Meanwhile, both Bradley and Harry encourage the budding romance between Bradley’s easygoing employee, Oscar (Toby Hemingway), a former pot addict just beginning to pull himself together, and Chloe (Alexa Davalos), the coffee shop’s newly hired waitress. Soon after, the ever-hapless Bradley talks himself into a second doomed marriage, with Radha Mitchell’s Diana, the sensually scintillating (and hottest) number in the tangled proceedings. At the time of her marriage to Bradley, Diana is still enmeshed in a passionate affair with a married man, David (Billy Burke), for whom she inevitable abandons her husband. Bradley winds up in a hospital emergency room to reattach a severed finger after his pathetic attempt at self-mutilation in grief over Diana’s desertion. Ironically, it is in this same emergency room that Bradley emerges third-time-lucky with a true and lasting love. Harry and his wife are greatly relieved to learn of Bradley’s turn of good fortune, but we have long since been made aware of their own tragic back story, in the recent death of their estranged son from a drug overdose, certainly a contributing factor in Harry’s insomnia.
I must confess at this point, if only for the sake of the ever captious and suspicious, that I have been a close friend of Mr. Benton ever since he and the late David Newman (also a close personal friend) collaborated on the screenplay of Arthur Penn’s Bonnie and Clyde (1967). In the ensuing 40-year-period, I have often disclosed my critical conflict of interest in print, but Mr. Benton’s films were too important a part of the movie scene for me to refrain from reviewing them entirely. Hence, I happily joined the chorus of approval when he scored a critical and commercial bull’s-eye with such palpable hits as The Late Show (1977), Kramer vs. Kramer (1979), Places in the Heart (1984), and Nobody’s Fool (1994), while limiting myself to “constructive criticism” of such near and far misses as Bad Company (1972), Still of the Night (1982), Nadine (1987), Billy Bathgate (1991), Twilight (1998) and The Human Stain (2003). Very often, the sheer unpredictability from the result of casting choices plays a crucial role in the outcome of cinematic ventures in both the critical arena and the commercial marketplace.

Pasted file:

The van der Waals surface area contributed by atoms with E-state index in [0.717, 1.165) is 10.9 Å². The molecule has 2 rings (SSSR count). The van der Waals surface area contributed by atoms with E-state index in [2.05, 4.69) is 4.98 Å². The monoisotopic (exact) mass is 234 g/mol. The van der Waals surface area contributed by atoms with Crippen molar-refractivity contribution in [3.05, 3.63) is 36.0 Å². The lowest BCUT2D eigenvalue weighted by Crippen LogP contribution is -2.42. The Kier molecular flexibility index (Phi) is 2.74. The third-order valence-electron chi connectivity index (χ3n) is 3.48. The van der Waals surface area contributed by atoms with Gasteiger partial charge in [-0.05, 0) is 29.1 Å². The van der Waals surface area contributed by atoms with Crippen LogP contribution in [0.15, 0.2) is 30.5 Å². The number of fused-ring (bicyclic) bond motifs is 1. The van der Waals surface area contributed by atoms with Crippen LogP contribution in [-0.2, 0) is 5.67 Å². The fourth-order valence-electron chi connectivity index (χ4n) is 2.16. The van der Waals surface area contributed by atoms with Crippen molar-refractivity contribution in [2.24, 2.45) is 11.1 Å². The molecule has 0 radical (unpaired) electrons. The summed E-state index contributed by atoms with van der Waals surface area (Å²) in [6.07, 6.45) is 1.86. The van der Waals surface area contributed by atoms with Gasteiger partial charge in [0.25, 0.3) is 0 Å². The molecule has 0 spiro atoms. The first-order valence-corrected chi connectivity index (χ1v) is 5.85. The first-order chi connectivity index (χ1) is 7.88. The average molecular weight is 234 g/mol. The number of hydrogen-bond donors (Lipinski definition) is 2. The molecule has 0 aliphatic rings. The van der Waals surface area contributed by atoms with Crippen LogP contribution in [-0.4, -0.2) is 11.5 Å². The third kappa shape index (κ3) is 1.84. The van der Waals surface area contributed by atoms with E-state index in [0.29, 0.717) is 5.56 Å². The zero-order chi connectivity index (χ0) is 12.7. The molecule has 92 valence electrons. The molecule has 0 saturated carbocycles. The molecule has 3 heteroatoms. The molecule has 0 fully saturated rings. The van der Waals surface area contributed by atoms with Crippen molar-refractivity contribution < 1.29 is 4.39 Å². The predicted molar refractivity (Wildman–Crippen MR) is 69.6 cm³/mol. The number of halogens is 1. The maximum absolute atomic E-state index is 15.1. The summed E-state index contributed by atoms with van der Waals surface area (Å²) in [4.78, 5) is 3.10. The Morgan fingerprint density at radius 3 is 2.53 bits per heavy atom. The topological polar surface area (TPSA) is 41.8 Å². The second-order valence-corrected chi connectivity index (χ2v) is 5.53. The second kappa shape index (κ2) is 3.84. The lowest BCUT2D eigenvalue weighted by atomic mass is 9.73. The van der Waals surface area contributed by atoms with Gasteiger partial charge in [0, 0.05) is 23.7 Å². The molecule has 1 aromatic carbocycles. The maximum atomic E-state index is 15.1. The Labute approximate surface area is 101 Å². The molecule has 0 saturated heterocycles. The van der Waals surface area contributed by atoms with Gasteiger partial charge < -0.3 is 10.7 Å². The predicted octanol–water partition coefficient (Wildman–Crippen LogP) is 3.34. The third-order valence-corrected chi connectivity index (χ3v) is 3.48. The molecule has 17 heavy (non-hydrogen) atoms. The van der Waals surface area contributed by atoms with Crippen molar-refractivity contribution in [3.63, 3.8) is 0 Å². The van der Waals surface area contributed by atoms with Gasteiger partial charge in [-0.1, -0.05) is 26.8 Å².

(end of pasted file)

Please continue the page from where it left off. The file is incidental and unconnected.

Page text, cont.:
I do not know yet if Feast of Love will be a palpable hit or a near miss with the critics and the public. Certainly, the apparent aptness of its casting, particularly with the selection of Mr. Freeman, Mr. Kinnear, Ms. Mitchell and Ms. Alexander, should keep it away from the abyss of opening-week blues. But what do I know? After all, I was just about the only New York reviewer who failed to be bedazzled by either Steven Spielberg’s Jaws (1975) or George Lucas’s Star Wars (1977). My excuse for underestimating Jaws has been that I don’t swim, and therefore couldn’t see how a shark could even get at me unless I fell off a ship or a plane, in which case I’d drown long before a shark could get a crack at my flesh. I have no such easy excuse for my resistance to Star Wars, except for my increasing aversion to juvenile science fiction, particularly as I have gotten older.
By the same token, time has only increased my addiction to love and lust in the movies, which makes my enthusiastic endorsement of Feast of Love doubly suspect. Still, I urge my readers to see the film with no pangs of guilt on my part whatsoever.